The death of former footballer Dalian Atkinson has once again led to concerns being raised about the use of Tasers.
The ex-Aston Villa striker died around 90 minutes after officers from West Mercia Police used the weapon when attending a disturbance at his father’s home in Telford, Shropshire, in the early hours of Monday morning.
While the full details of the incident are now being investigated by a police watchdog, what those officers could not have known was that Atkinson had been battling kidney problems and is said to have had a weak heart.
While Tasers are more likely to save lives (the manufacturer estimates more than 170,000 worldwide), studies have pointed to risks, particularly for those with underlying health conditions.
A report in the medical journal Circulation, published in 2012, said electrical shocks from Tasers could set off irregular heart rhythms leading to cardiac arrest.
Atkinson’s death follows that of Spencer Beynon, a former soldier who fought in Iraq and Afghanistan and had suffered from post-traumatic stress disorder.
He was shot with a stun gun in June after he stabbed a dog and then himself.
And last October an inquest jury ruled that a 50,000-volt police Taser was the “most likely” cause of death of Andrew Pimlott, 32, who had poured petrol over himself before he was Tasered in Plymouth.
Calum Macleod, vice-chairman of the Police Federation of England and Wales, yesterday said his members had to be “able to run towards danger” and deal with situations “that arise in the blink of an eye”.
Most would agree that police officers who are placed in potentially life-threatening situations cannot be expected to consider a person’s pre-existing health conditions before firing their Taser.
But there is now a growing body of medical evidence – not to mention real-life incidents – to suggest police forces should, at the very least, be re-considering how Tasers are deployed.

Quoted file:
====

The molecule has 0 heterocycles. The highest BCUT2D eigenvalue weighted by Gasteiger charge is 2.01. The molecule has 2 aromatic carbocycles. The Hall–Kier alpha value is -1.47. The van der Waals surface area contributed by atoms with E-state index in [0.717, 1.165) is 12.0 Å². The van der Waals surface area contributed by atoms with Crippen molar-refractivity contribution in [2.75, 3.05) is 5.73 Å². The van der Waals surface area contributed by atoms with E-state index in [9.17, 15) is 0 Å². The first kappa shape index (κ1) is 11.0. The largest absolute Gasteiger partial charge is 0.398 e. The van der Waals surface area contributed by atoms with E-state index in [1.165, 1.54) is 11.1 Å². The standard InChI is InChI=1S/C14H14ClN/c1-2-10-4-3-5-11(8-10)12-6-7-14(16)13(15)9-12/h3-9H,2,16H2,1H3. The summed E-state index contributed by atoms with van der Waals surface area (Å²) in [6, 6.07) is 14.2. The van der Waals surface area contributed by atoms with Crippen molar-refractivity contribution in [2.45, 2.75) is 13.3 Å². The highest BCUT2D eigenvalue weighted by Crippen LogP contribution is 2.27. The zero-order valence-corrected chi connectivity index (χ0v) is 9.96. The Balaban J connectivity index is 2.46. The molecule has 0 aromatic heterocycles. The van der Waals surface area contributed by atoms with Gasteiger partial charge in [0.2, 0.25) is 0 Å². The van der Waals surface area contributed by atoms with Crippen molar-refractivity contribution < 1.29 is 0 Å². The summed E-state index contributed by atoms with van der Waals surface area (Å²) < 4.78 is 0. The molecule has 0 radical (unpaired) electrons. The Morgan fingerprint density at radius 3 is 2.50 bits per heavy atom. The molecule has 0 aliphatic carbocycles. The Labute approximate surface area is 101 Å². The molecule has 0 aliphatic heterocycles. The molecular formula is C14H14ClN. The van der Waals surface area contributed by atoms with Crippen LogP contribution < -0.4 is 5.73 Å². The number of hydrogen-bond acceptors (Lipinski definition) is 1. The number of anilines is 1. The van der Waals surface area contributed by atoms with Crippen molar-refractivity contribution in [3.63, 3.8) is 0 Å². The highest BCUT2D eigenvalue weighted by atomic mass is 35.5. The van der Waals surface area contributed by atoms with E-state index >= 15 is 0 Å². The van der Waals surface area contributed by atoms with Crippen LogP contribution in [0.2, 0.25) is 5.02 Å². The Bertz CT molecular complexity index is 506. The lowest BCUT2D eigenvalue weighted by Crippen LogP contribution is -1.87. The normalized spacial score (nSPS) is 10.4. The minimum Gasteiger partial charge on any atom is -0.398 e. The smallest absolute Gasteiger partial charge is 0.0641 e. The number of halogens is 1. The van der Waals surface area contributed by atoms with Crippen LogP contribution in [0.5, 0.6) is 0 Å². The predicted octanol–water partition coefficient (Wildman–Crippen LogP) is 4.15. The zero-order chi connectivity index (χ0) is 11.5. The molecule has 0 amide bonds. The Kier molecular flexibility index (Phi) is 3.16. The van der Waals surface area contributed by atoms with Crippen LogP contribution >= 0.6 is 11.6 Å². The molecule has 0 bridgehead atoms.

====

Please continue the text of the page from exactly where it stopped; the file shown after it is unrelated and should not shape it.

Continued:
In Scotland, only firearms officers, of which there are currently around 275 on active duty, carry Tasers.
While Tasers were fired a total of 19 times by West Mercia Police in 2015 and 1,730 times across England and Wales as a whole, the corresponding figure for Scotland was two.
Just as we should be rightly cautious about our police forces increasing their number of armed officers, so too should we remain vigilant about the use of Tasers.
Last year the Scottish Police Federation called for Tasers to be put in every patrol car following a spate of attacks on its officers.
It is argued that merely drawing a Taser (they are only discharged in around 20 per cent of cases in England and Wales) would be enough to diffuse most violent situations.
But with question marks over the use of the weapons, now is not the time to rush into a national roll out.
In England and Wales, the use of Tasers has grown steadily in recent years, with around one in ten officers now carrying them.
It’s inevitable that as more officers are equipped with the weapon, there will be more incidents where they are fired.
The currently policy in Scotland of allowing only armed officers – who are constantly aware of the responsibility their weapons bring – to carry Tasers seems sound.